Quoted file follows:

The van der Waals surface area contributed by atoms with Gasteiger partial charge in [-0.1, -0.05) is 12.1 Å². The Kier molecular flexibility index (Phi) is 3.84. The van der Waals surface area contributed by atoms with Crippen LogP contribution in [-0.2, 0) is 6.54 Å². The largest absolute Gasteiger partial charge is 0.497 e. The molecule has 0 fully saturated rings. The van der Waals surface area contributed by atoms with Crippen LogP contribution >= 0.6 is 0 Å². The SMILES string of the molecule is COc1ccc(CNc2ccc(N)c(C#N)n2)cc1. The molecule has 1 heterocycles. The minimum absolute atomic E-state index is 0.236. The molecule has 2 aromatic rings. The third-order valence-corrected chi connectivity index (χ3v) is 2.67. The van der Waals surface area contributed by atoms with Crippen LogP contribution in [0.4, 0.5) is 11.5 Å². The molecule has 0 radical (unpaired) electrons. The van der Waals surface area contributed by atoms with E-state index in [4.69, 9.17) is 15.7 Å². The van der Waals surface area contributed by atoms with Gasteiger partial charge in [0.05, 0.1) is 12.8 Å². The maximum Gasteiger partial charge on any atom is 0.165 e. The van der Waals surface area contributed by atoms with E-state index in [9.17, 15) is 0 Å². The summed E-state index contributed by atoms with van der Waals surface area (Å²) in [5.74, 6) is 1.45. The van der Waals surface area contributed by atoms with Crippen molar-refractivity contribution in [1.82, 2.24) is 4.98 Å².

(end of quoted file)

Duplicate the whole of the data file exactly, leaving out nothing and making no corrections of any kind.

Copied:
The van der Waals surface area contributed by atoms with Gasteiger partial charge in [-0.1, -0.05) is 12.1 Å². The Kier molecular flexibility index (Phi) is 3.84. The van der Waals surface area contributed by atoms with Crippen LogP contribution in [-0.2, 0) is 6.54 Å². The largest absolute Gasteiger partial charge is 0.497 e. The molecule has 0 fully saturated rings. The van der Waals surface area contributed by atoms with Crippen LogP contribution >= 0.6 is 0 Å². The SMILES string of the molecule is COc1ccc(CNc2ccc(N)c(C#N)n2)cc1. The molecule has 1 heterocycles. The minimum absolute atomic E-state index is 0.236. The molecule has 2 aromatic rings. The third-order valence-corrected chi connectivity index (χ3v) is 2.67. The van der Waals surface area contributed by atoms with Crippen LogP contribution in [0.4, 0.5) is 11.5 Å². The molecule has 0 radical (unpaired) electrons. The van der Waals surface area contributed by atoms with E-state index in [4.69, 9.17) is 15.7 Å². The van der Waals surface area contributed by atoms with Gasteiger partial charge in [0.05, 0.1) is 12.8 Å². The maximum Gasteiger partial charge on any atom is 0.165 e. The van der Waals surface area contributed by atoms with E-state index in [9.17, 15) is 0 Å². The summed E-state index contributed by atoms with van der Waals surface area (Å²) in [5.74, 6) is 1.45. The van der Waals surface area contributed by atoms with Crippen molar-refractivity contribution in [1.82, 2.24) is 4.98 Å².